Is CSSC Offshore & Marine Engineering (Group) (HKG: 317) using too much debt?

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Some say volatility, rather than debt, is the best way to think about risk as an investor, but Warren Buffett said “volatility is far from risk.” It is only natural to consider a company’s balance sheet when looking at its level of risk, as debt is often involved when a business collapses. Like many other companies CSSC Offshore & Marine Engineering (Group) Company Limited (HKG: 317) uses debt. But does this debt worry shareholders?

What risk does debt entail?

Debt helps a business until the business struggles to repay it, either with new capital or with free cash flow. Ultimately, if the company cannot meet its legal debt repayment obligations, shareholders could walk away with nothing. However, a more common (but still costly) situation is where a company has to dilute its shareholders at a cheap share price just to get its debt under control. By replacing dilution, however, debt can be a very good tool for companies that need capital to invest in growth at high rates of return. The first step in examining a company’s debt levels is to consider its cash flow and debt together.

See our latest analysis for CSSC Offshore & Marine Engineering (Group)

What is the net debt of CSSC Offshore & Marine Engineering (Group)?

You can click on the graph below for historical figures, but it shows that CSSC Offshore & Marine Engineering (Group) had a debt of CN 6.10 billion in March 2021, up from CN 7.61 billion a year earlier. . But he also has CN ¥ 9.06b in cash to compensate for this, which means he has CN ¥ 2.96b in net cash.

SEHK: 317 History of debt to equity May 25, 2021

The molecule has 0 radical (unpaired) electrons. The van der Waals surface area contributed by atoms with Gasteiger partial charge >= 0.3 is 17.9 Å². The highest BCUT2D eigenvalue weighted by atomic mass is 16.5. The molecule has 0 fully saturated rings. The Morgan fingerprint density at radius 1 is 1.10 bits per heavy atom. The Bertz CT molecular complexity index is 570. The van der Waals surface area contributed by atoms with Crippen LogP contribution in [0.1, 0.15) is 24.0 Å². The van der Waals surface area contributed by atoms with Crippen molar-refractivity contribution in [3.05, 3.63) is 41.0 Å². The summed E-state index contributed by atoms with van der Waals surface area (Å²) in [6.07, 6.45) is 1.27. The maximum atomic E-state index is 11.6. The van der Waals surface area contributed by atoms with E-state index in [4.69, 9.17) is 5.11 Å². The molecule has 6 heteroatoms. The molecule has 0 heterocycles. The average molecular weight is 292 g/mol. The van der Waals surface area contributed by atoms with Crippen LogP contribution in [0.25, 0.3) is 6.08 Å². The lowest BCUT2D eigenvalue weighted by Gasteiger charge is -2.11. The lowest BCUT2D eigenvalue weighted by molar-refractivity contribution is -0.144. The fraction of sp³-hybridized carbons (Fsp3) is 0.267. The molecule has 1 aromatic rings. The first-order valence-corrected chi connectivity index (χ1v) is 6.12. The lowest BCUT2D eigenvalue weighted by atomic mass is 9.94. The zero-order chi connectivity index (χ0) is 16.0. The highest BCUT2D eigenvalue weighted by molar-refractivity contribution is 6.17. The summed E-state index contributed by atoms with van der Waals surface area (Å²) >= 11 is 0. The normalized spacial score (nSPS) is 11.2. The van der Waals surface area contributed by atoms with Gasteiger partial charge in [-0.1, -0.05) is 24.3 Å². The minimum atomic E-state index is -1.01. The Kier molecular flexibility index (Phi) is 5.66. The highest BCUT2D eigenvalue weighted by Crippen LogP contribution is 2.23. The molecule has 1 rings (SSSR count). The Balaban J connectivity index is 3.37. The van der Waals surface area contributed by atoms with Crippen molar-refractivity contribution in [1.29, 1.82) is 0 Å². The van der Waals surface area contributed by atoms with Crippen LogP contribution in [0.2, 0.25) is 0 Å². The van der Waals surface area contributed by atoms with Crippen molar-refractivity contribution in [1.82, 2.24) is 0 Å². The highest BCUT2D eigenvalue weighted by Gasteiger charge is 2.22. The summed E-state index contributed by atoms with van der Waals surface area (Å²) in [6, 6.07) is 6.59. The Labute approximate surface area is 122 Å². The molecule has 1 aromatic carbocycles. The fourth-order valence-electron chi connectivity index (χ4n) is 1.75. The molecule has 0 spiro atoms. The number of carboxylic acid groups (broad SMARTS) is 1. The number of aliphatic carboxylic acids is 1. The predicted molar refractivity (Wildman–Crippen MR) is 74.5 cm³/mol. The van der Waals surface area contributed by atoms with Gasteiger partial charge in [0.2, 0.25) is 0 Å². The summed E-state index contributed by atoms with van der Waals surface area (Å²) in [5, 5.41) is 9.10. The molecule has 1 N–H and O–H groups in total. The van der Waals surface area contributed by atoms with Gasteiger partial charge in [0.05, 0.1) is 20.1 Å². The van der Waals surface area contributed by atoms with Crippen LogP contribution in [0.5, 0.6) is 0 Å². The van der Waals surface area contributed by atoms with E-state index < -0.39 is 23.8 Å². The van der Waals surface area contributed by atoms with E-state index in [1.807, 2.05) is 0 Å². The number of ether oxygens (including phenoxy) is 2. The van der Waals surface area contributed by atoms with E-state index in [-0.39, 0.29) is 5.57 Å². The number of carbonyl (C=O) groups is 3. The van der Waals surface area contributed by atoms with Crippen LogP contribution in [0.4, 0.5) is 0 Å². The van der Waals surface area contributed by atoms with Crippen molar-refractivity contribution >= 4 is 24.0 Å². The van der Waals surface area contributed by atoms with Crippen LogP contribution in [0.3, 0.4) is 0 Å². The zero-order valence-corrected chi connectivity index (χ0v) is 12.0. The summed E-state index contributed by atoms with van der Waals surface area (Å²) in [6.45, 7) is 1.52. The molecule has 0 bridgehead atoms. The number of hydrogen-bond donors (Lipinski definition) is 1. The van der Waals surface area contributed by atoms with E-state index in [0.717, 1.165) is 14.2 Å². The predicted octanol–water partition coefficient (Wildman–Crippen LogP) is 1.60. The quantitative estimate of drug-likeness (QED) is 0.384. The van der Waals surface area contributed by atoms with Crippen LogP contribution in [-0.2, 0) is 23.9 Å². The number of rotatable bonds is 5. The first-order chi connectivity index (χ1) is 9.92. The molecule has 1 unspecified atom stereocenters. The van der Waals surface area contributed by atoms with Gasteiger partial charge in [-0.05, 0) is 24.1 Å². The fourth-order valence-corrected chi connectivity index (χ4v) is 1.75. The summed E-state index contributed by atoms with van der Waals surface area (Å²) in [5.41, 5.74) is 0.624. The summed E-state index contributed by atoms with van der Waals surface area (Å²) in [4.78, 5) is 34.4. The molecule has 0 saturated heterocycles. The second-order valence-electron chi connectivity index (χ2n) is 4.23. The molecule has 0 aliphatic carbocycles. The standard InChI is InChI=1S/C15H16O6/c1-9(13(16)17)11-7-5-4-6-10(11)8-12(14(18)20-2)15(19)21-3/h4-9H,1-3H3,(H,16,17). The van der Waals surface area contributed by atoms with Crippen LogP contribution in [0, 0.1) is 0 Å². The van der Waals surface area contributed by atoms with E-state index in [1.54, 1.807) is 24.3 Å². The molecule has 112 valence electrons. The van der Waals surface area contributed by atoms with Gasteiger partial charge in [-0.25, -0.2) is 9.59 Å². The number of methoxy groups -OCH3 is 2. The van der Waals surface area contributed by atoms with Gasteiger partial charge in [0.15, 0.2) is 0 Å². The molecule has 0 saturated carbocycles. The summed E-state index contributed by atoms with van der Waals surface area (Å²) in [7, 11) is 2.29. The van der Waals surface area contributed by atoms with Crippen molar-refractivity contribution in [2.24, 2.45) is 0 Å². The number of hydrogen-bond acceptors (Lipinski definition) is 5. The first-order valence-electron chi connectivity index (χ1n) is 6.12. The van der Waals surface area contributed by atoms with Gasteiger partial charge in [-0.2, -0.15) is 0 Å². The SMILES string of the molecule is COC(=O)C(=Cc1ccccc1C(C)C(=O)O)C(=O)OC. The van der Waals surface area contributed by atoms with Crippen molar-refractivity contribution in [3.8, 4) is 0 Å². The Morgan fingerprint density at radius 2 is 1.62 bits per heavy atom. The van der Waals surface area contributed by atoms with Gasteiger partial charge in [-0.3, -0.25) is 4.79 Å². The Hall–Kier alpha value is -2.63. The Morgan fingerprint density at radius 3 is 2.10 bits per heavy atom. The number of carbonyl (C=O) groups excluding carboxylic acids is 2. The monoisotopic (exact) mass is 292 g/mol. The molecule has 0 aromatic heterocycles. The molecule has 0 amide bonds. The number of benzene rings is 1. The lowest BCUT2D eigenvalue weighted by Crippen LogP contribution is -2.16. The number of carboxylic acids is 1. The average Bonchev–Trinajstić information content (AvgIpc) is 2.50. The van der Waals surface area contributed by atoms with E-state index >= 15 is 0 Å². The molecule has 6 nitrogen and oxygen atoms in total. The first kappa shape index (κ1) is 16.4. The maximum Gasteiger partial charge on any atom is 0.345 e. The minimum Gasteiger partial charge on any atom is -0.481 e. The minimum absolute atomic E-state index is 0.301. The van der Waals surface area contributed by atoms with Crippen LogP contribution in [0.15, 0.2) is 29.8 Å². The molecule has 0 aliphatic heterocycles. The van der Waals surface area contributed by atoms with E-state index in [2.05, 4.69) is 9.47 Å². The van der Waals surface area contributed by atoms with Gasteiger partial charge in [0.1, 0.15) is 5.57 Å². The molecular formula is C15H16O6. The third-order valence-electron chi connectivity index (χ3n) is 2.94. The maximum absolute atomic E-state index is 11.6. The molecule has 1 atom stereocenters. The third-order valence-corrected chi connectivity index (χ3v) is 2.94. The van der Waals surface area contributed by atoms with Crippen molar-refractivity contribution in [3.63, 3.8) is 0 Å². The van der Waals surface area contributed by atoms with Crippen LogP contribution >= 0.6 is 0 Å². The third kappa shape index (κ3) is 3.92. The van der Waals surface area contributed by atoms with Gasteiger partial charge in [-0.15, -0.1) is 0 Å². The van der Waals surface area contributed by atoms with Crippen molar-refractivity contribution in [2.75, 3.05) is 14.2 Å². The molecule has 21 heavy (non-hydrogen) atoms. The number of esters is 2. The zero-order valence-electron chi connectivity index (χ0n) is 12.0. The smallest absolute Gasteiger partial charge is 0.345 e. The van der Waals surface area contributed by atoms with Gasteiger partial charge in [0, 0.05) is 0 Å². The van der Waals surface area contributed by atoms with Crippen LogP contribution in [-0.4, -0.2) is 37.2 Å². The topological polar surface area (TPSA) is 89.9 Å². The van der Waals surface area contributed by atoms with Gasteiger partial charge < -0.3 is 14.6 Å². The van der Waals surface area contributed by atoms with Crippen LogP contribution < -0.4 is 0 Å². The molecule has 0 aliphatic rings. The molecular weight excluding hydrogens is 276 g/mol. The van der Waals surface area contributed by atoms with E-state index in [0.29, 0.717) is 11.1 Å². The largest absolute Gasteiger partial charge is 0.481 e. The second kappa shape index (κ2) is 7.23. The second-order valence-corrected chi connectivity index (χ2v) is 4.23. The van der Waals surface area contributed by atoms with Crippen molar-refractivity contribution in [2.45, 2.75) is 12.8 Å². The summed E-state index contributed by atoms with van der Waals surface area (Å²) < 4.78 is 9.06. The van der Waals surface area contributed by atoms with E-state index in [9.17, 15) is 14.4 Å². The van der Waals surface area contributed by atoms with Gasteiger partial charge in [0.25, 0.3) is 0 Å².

How healthy is CSSC Offshore & Marine Engineering (Group) ‘s balance sheet?

The latest balance sheet data shows that CSSC Offshore & Marine Engineering (Group) had CN 17.5 billion in liabilities due within one year, and CN 3.03 billion in liabilities due within one year. the following. In compensation for these obligations, he had cash of NC 9.06 billion as well as receivables valued at CN 5.85 billion due within 12 months. Thus, its liabilities exceed the sum of its cash and its (short-term) receivables by 5.61b CN.

CSSC Offshore & Marine Engineering (Group) has a market cap of CN Â¥ 20.4b, so it could most likely raise funds to improve its balance sheet, should the need arise. But it is clear that it is absolutely necessary to take a close look at whether it can manage its debt without dilution. While it has some liabilities to note, CSSC Offshore & Marine Engineering (Group) also has more cash than debt, so we’re pretty confident it can handle its debt safely. The balance sheet is clearly the area you need to focus on when analyzing debt. But you can’t look at debt in isolation; since CSSC Offshore & Marine Engineering (Group) will need revenue to repay this debt. So if you want to know more about its profits, it may be worth checking out this chart of its long term profit trend.

In the past year, CSSC Offshore & Marine Engineering (Group) recorded a loss before interest and taxes and in fact reduced its revenue by 48%, to CN Â¥ 11b. To be frank, that doesn’t bode well.

So how risky is CSSC Offshore & Marine Engineering (Group)?

While CSSC Offshore & Marine Engineering (Group) lost money in earnings before interest and taxes (EBIT), it actually recorded a paper profit of CN 419 million. So when you consider that it has net cash, as well as statutory profit, the stock is probably not as risky as it looks, at least in the short term. Until we see positive EBIT, we remain a little cautious about the stock, especially given the rather modest revenue growth. When analyzing debt levels, the balance sheet is the obvious starting point. However, not all investment risks lie on the balance sheet – far from it. To do this, you need to know the 2 warning signs we spotted with CSSC Offshore & Marine Engineering (Group).

At the end of the day, sometimes it’s easier to focus on businesses that don’t even need to go into debt. Readers can access a list of growth stocks with zero net debt 100% free, at present.

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This Simply Wall St article is general in nature. It does not constitute a recommendation to buy or sell shares and does not take into account your goals or your financial situation. Our aim is to bring you long-term, targeted analysis based on fundamental data. Note that our analysis may not take into account the latest announcements from price sensitive companies or qualitative documents. Simply Wall St has no position in the mentioned stocks.
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